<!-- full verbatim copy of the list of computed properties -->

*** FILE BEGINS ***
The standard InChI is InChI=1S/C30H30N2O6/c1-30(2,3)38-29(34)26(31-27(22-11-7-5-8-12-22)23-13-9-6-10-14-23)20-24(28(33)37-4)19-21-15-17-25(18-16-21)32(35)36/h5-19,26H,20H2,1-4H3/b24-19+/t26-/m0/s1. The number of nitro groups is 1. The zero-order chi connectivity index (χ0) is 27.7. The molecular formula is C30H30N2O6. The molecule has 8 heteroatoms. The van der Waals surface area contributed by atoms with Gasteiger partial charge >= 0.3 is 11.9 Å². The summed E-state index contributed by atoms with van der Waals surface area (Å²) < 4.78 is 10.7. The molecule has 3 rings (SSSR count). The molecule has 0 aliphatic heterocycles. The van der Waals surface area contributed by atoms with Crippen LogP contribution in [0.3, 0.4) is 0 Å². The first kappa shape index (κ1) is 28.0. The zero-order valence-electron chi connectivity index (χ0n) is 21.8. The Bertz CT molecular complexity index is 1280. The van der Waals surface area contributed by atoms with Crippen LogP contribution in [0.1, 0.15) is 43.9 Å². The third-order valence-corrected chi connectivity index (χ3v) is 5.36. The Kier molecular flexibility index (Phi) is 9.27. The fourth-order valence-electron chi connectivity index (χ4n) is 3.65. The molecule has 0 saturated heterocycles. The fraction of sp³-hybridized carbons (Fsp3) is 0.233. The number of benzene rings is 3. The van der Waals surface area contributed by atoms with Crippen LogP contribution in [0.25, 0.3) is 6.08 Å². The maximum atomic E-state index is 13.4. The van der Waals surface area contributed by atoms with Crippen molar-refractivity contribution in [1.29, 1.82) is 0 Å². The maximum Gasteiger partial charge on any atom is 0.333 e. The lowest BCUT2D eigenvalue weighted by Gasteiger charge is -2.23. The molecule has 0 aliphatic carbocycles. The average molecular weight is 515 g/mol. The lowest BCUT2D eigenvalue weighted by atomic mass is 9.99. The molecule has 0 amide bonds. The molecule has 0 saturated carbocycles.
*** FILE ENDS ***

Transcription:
The standard InChI is InChI=1S/C30H30N2O6/c1-30(2,3)38-29(34)26(31-27(22-11-7-5-8-12-22)23-13-9-6-10-14-23)20-24(28(33)37-4)19-21-15-17-25(18-16-21)32(35)36/h5-19,26H,20H2,1-4H3/b24-19+/t26-/m0/s1. The number of nitro groups is 1. The zero-order chi connectivity index (χ0) is 27.7. The molecular formula is C30H30N2O6. The molecule has 8 heteroatoms. The van der Waals surface area contributed by atoms with Gasteiger partial charge >= 0.3 is 11.9 Å². The summed E-state index contributed by atoms with van der Waals surface area (Å²) < 4.78 is 10.7. The molecule has 3 rings (SSSR count). The molecule has 0 aliphatic heterocycles. The van der Waals surface area contributed by atoms with Crippen LogP contribution in [0.3, 0.4) is 0 Å². The first kappa shape index (κ1) is 28.0. The zero-order valence-electron chi connectivity index (χ0n) is 21.8. The Bertz CT molecular complexity index is 1280. The van der Waals surface area contributed by atoms with Crippen LogP contribution in [0.1, 0.15) is 43.9 Å². The third-order valence-corrected chi connectivity index (χ3v) is 5.36. The Kier molecular flexibility index (Phi) is 9.27. The fourth-order valence-electron chi connectivity index (χ4n) is 3.65. The molecule has 0 saturated heterocycles. The fraction of sp³-hybridized carbons (Fsp3) is 0.233. The number of benzene rings is 3. The van der Waals surface area contributed by atoms with Crippen LogP contribution in [0.25, 0.3) is 6.08 Å². The maximum atomic E-state index is 13.4. The van der Waals surface area contributed by atoms with Crippen molar-refractivity contribution in [1.29, 1.82) is 0 Å². The maximum Gasteiger partial charge on any atom is 0.333 e. The lowest BCUT2D eigenvalue weighted by Gasteiger charge is -2.23. The molecule has 0 aliphatic carbocycles. The average molecular weight is 515 g/mol. The lowest BCUT2D eigenvalue weighted by atomic mass is 9.99. The molecule has 0 amide bonds. The molecule has 0 saturated carbocycles.